who shall be sorry for thee? lament or bemoan thee? they of the earth will rejoice and be glad, and others will not dare to show any concern outwardly, whatever inward grief may be in their breasts, Revelation 11:10,

desolation, and destruction, and the famine, and the sword; which may be the two things before mentioned, for though there are four words, they are reducible to two things, desolation, which is the sword, and by it, and destruction, which is the famine, and comes by that, as Kimchi observes: or the words may be rendered thus, "desolation, and destruction, even the famine and the sword"; so that there is no need of making these things four, and of considering them as distinct from the other two, as the Targum makes them, which paraphrases the whole thus,

"two tribulations come upon thee, O Jerusalem, thou canst not arise; when four shall come upon thee, spoiling and breach, and the famine and the sword, there shall be none to comfort thee but I.''

All this was literally true of Jerusalem, both at the destruction of it by the Chaldeans and by the Romans, and will be mystically true of the church at the slaying of the witnesses by the sword of antichrist; when there will be a famine, not of bread, nor of water, but of hearing the word of the Lord; and which will bring great devastation and desolation on the interest of Christ:

by whom shall I comfort thee? there being no ministry of the word, nor administration of the ordinances, the usual means of comfort, the witnesses being slain; see Lamentations 1:9.

These two {q} things have come to thee; who shall be sorry for thee? desolation, and destruction, and famine, and the sword: by whom shall I comfort thee?

(q) Of which the one is outward as of the things that come to the body, as war, and famine and the other is inward, and belongs to the mind: that is, to be without comfort: therefore he says How will you be comforted?

EXEGETICAL (ORIGINAL LANGUAGES)
19. These two things] (ch. Isaiah 47:9), i.e. two kinds of calamities; namely, devastation and destruction on land and city; famine and sword on the inhabitants.

who shall be sorry for thee] Better who condoles with thee (Jeremiah 15:5; Nahum 3:7), i.e. “thou hast no sympathizers.” To “condole” is in Hebr. to shake the head (cf. Jeremiah 16:5; Job 2:11; Job 42:11 &c.), a similar gesture, expressed by a different verb, denotes contempt (see on ch. Isaiah 37:22).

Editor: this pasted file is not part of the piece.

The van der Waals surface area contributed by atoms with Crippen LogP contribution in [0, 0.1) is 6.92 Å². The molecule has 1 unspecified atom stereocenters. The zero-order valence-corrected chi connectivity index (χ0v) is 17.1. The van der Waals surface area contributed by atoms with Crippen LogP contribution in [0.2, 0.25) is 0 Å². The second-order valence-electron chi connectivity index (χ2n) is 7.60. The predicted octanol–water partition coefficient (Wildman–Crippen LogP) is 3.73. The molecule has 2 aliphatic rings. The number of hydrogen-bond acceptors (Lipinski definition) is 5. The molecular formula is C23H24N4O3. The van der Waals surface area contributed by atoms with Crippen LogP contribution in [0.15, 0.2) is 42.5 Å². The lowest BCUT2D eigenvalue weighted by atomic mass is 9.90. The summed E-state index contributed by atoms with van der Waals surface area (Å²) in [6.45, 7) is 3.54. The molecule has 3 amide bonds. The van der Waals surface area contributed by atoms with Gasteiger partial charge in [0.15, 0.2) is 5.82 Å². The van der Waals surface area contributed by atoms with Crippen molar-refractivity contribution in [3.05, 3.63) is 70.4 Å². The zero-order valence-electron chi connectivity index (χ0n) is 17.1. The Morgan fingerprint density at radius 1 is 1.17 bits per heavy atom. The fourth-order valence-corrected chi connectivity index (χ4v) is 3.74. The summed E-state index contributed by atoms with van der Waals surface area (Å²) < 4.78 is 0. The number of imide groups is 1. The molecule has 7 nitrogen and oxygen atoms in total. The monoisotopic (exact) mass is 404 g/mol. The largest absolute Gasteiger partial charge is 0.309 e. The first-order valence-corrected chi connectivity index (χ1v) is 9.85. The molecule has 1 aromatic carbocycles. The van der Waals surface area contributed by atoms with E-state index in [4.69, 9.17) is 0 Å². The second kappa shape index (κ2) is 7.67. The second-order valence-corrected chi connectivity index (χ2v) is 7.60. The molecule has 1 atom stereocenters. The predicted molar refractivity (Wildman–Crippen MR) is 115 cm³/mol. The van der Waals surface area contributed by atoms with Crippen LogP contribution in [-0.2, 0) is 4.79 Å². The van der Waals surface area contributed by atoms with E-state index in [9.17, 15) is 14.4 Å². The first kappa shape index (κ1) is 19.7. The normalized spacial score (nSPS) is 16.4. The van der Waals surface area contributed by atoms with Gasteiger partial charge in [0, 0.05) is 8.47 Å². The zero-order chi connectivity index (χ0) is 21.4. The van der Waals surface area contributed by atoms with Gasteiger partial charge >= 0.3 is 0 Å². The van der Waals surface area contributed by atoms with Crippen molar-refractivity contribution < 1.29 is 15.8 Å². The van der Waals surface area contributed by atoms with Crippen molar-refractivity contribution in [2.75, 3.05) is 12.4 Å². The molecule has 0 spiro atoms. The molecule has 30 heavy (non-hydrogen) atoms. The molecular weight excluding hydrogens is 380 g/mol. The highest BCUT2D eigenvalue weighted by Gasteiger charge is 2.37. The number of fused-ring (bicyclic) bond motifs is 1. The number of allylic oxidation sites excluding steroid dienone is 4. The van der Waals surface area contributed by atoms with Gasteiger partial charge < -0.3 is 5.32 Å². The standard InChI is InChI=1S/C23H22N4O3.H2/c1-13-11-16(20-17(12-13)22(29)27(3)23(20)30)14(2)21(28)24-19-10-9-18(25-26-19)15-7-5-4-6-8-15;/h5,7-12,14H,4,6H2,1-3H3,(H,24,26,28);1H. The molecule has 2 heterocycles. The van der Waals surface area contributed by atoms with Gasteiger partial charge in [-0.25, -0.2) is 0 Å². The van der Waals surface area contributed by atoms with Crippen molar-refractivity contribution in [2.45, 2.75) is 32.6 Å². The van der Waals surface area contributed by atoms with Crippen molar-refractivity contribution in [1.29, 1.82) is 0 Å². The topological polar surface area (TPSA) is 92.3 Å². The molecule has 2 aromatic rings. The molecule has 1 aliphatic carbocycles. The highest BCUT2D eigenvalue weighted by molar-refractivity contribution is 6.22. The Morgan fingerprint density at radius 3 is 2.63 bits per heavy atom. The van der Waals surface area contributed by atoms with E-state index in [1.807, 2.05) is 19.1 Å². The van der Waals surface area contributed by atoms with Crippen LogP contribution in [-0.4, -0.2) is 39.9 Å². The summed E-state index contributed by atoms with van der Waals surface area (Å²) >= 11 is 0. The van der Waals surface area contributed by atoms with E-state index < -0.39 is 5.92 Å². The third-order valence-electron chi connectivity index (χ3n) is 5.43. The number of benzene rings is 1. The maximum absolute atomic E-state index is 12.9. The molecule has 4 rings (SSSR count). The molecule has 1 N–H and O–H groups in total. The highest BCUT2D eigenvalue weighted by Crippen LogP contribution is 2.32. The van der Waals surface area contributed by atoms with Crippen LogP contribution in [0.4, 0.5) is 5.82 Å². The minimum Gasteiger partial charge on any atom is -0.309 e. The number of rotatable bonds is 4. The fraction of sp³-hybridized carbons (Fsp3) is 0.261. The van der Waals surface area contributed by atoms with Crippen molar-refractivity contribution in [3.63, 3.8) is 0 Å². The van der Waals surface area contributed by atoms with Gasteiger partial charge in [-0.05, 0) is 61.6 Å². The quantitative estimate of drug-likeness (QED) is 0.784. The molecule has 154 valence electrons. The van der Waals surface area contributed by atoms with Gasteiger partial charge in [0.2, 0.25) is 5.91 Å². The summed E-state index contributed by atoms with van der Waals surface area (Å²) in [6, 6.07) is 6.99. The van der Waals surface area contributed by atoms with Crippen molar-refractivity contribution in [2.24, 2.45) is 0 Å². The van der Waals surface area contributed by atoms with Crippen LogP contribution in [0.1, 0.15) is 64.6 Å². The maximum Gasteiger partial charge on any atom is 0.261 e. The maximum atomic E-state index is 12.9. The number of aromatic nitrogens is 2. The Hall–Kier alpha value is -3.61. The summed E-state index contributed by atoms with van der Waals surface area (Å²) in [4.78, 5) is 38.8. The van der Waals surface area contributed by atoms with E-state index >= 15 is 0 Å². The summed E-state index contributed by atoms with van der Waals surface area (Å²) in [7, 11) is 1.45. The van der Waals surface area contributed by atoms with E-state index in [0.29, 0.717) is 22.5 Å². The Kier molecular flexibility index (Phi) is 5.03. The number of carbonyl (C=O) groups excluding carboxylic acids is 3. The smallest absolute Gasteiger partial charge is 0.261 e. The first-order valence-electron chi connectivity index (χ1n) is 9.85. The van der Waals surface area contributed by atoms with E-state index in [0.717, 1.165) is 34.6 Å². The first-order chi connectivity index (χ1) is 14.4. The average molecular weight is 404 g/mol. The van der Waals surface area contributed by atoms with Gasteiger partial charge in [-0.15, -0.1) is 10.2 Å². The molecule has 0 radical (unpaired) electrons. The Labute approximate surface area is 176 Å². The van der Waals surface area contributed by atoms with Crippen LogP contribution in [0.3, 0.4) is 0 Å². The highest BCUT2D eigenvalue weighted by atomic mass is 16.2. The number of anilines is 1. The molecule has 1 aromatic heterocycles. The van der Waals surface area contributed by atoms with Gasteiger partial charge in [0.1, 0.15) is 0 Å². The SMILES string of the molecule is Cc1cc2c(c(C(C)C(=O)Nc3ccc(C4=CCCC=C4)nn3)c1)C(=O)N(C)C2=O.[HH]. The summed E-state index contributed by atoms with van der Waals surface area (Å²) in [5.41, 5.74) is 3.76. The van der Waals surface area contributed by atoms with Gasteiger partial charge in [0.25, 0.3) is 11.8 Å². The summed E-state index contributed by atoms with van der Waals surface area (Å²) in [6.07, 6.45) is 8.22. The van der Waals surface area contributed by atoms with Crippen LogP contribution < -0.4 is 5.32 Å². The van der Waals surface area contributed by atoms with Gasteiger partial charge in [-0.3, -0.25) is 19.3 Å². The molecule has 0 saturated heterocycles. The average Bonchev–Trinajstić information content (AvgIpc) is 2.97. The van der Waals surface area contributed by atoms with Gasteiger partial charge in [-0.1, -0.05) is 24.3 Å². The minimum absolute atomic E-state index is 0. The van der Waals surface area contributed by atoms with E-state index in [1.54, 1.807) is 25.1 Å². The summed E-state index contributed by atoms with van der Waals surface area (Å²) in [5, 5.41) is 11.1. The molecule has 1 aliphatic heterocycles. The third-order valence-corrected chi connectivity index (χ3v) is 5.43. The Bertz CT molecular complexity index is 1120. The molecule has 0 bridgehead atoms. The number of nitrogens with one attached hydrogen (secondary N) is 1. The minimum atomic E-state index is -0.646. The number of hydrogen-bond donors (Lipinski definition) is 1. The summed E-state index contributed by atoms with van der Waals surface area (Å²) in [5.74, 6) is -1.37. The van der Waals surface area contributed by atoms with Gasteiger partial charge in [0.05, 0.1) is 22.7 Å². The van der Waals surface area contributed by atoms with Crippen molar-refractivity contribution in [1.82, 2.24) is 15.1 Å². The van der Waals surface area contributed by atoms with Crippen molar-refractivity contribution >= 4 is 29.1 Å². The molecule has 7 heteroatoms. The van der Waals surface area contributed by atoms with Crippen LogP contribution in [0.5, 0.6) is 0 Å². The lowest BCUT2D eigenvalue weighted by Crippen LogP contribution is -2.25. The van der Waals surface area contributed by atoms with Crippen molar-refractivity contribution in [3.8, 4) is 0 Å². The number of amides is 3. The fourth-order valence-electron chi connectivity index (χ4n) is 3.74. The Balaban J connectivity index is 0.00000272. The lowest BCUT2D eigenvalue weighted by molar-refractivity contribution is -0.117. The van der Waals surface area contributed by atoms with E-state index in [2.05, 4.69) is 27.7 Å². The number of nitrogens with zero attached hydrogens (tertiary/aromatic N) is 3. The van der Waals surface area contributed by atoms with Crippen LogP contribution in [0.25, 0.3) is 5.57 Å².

by whom shall I comfort thee?] Rather: how (lit. who) shall I comfort thee? The idiom cannot be reproduced exactly; see Amos 7:2; Amos 7:5 and comp. Davidson’s Synt. § 8 R. 1 (where it is suggested that the peculiar use of the pronoun may be provincial or colloquial). The Ancient Versions, however, read the third person, which is far easier; “who comforts thee?”Verse 19. - These two things. What are the "two things," it is asked, since four are mentioned - desolation, and destruction, and the famine, and the sword? The right answer seems to be that of Aben Ezra and Kimchi, that the two things are "desolation," or rather "wasting" within, produced by "famine;" and "destruction" without, produced by "the sword." Who shall be sorry for thee? rather, who will mourn with thee? Jerusalem is without friends; no man condoles with her over her misfortunes. God alone feels compassion; but even he scarce knows how to comfort. By whom? rather, how? (comp. Amos 7:2, 5). In the second half the promise commences again, but with more distinct reference to the oppression of the exiles and the sufferings of Jerusalem. Jehovah Himself begins to speak now, setting His seal upon what is longed and hoped for. "I am your comforter: who art thou, that thou shouldst be afraid of a mortal who will die, and of a son of man who is made a blade of grass; that thou shouldst forget Jehovah thy Creator, who stretched out the heavens and founded the earth; that thou shouldst be afraid continually all the day of the fury of the tormentor, as he aims to destroy? and where is the fury of the tormentor left? He that is bowed down is quickly set loose, and does not die to the grave, and his bread does not fail him; as truly as I Jehovah am thy God, who frighteneth up the sea, so that its waves roar: Jehovah of hosts is His name." הוּא after אנכי אנכי is an emphatic repetition, and therefore a strengthening of the subject (αὐτὸς ἐγώ), as above, in Isaiah 51:10, in אתּ־היא. From this major, that Jehovah is the comforter of His church, and by means of a minor, that whoever has Him for a comforter has no need to fear, the conclusion is drawn that the church has no cause to fear. Consequently we cannot adopt Knobel's explanation, "How small thou art, that thou art afraid." The meaning is rather, "Is it really the case with thee (i.e., art thou then so small, so forsaken), that thou hast any need to fear" (fut. consec., according to Ges. 129, 1; cf., ki, Exodus 3:11; Judges 9:28)? The attributive sentence tâmūth (who will die) brings out the meaning involved in the epithet applied to man, viz., 'ĕnōsh (compare in the Persian myth Gayomard, from the old Persian gaya meretan, mortal life); חציר equals כּחציר (Psalm 37:2; Psalm 90:5; Psalm 103:15; compare above, Isaiah 40:6-8) is an equation instead of a comparison. In Isaiah 51:12 the address is thrown into a feminine form, in Isaiah 51:13 into a masculine one; Zion being the object in the former, and (what is the same thing) Israel in the latter: that thou forgettest thy Creator, who is also the almighty Maker of the universe, and soarest about in constant endless alarm at the wrath of the tormentor, whilst he is aiming to destroy (pichad, contremiscere, as in Proverbs 28:14; ka'ăsher as in Psalm 66:7; Numbers 27:14, lit., according as; kōnēn, viz., his arrows, or even his bow, as in Psalm 11:2; Psalm 7:13, cf., Isaiah 21:13). We must not translate this quasi disposuisset, which is opposed to the actual fact, although syntactically possible (Job 10:19; Zechariah 10:6). The question with which the fear is met, "And where is the fury of the tormentor?" looks into the future: "There is not a trace of him to be seen, he is utterly swept away." If hammētsı̄q signifies the Chaldean, Isaiah 51:14, in which the warning passes into a promise, just as in the first half the promise passed into a warning, is not to be understood as referring to oppression by their own countrymen, who were more heathenish than Israelitish in their disposition, as Knobel supposes; but tsō‛eh (from tsâ‛âh, to stoop or bend) is an individualizing description of the exiles, who were in captivity in Babylon, and some of them actually in prison (see Isaiah 42:7, Isaiah 42:22). Those who were lying there in fetters, and were therefore obliged to bend, hastened to be loosed, i.e., would speedily be set at liberty (the conquest of Babylon by Cyrus may be referred to here); they would not die and fall into the pit (constr. praegnans), nor would their bread fail; that is to say, if we regard the two clauses as the dissection of one thought (which is not necessary, however, though Hitzig supports it), "he will not die of starvation." The pledge of this is to be found in the all-sufficiency of Jehovah, who throws the sea into a state of trembling (even by a threatening word, geârâh; רגע is the construct of the participle, with the tone upon the last syllable, as in Leviticus 11:7; Psalm 94:9 : see Br's Psalter, p. 132, from râga‛, tremefacere), so that its waves roar (cf., Jeremiah 31:35, and the original passage in Job 26:12).